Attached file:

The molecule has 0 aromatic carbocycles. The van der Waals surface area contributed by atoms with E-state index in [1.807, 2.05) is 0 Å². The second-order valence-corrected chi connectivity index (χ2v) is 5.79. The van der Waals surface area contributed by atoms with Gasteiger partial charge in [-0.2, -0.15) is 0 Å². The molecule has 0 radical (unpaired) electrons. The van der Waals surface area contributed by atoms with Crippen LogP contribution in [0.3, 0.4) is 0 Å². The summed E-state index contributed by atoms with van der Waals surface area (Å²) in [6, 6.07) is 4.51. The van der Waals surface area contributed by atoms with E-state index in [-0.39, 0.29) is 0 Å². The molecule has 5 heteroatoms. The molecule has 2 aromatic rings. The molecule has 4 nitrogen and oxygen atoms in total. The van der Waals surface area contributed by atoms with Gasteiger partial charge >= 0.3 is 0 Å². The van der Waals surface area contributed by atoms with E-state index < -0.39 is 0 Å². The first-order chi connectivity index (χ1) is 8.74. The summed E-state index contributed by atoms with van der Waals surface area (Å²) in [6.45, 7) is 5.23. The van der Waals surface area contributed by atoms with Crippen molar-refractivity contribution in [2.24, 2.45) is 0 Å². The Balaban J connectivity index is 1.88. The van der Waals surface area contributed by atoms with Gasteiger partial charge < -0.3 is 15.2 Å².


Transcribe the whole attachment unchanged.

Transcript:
The molecule has 0 aromatic carbocycles. The van der Waals surface area contributed by atoms with E-state index in [1.807, 2.05) is 0 Å². The second-order valence-corrected chi connectivity index (χ2v) is 5.79. The van der Waals surface area contributed by atoms with Gasteiger partial charge in [-0.2, -0.15) is 0 Å². The molecule has 0 radical (unpaired) electrons. The van der Waals surface area contributed by atoms with Crippen LogP contribution in [0.3, 0.4) is 0 Å². The summed E-state index contributed by atoms with van der Waals surface area (Å²) in [6, 6.07) is 4.51. The van der Waals surface area contributed by atoms with E-state index in [-0.39, 0.29) is 0 Å². The molecule has 5 heteroatoms. The molecule has 2 aromatic rings. The molecule has 4 nitrogen and oxygen atoms in total. The van der Waals surface area contributed by atoms with Gasteiger partial charge >= 0.3 is 0 Å². The van der Waals surface area contributed by atoms with E-state index < -0.39 is 0 Å². The first-order chi connectivity index (χ1) is 8.74. The summed E-state index contributed by atoms with van der Waals surface area (Å²) in [6.45, 7) is 5.23. The van der Waals surface area contributed by atoms with Crippen molar-refractivity contribution in [2.24, 2.45) is 0 Å². The Balaban J connectivity index is 1.88. The van der Waals surface area contributed by atoms with Gasteiger partial charge < -0.3 is 15.2 Å².